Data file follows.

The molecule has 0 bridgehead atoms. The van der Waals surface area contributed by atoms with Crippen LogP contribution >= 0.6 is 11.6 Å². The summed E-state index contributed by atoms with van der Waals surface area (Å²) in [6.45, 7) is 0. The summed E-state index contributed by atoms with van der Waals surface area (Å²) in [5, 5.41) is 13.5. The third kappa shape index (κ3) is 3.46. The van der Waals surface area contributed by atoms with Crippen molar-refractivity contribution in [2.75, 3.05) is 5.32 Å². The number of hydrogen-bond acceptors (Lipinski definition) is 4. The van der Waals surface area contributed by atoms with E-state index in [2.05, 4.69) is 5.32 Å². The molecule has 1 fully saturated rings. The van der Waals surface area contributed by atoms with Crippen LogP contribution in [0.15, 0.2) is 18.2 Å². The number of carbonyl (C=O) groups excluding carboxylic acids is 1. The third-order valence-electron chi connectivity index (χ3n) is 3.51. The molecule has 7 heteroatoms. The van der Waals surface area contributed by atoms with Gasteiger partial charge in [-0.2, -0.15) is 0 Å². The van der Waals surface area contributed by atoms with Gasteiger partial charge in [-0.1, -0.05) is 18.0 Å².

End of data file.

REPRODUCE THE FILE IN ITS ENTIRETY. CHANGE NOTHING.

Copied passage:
The molecule has 0 bridgehead atoms. The van der Waals surface area contributed by atoms with Crippen LogP contribution >= 0.6 is 11.6 Å². The summed E-state index contributed by atoms with van der Waals surface area (Å²) in [6.45, 7) is 0. The summed E-state index contributed by atoms with van der Waals surface area (Å²) in [5, 5.41) is 13.5. The third kappa shape index (κ3) is 3.46. The van der Waals surface area contributed by atoms with Crippen molar-refractivity contribution in [2.75, 3.05) is 5.32 Å². The number of hydrogen-bond acceptors (Lipinski definition) is 4. The van der Waals surface area contributed by atoms with E-state index in [2.05, 4.69) is 5.32 Å². The molecule has 1 fully saturated rings. The van der Waals surface area contributed by atoms with Crippen LogP contribution in [0.15, 0.2) is 18.2 Å². The number of carbonyl (C=O) groups excluding carboxylic acids is 1. The third-order valence-electron chi connectivity index (χ3n) is 3.51. The molecule has 7 heteroatoms. The van der Waals surface area contributed by atoms with Gasteiger partial charge in [-0.2, -0.15) is 0 Å². The van der Waals surface area contributed by atoms with Gasteiger partial charge in [-0.1, -0.05) is 18.0 Å².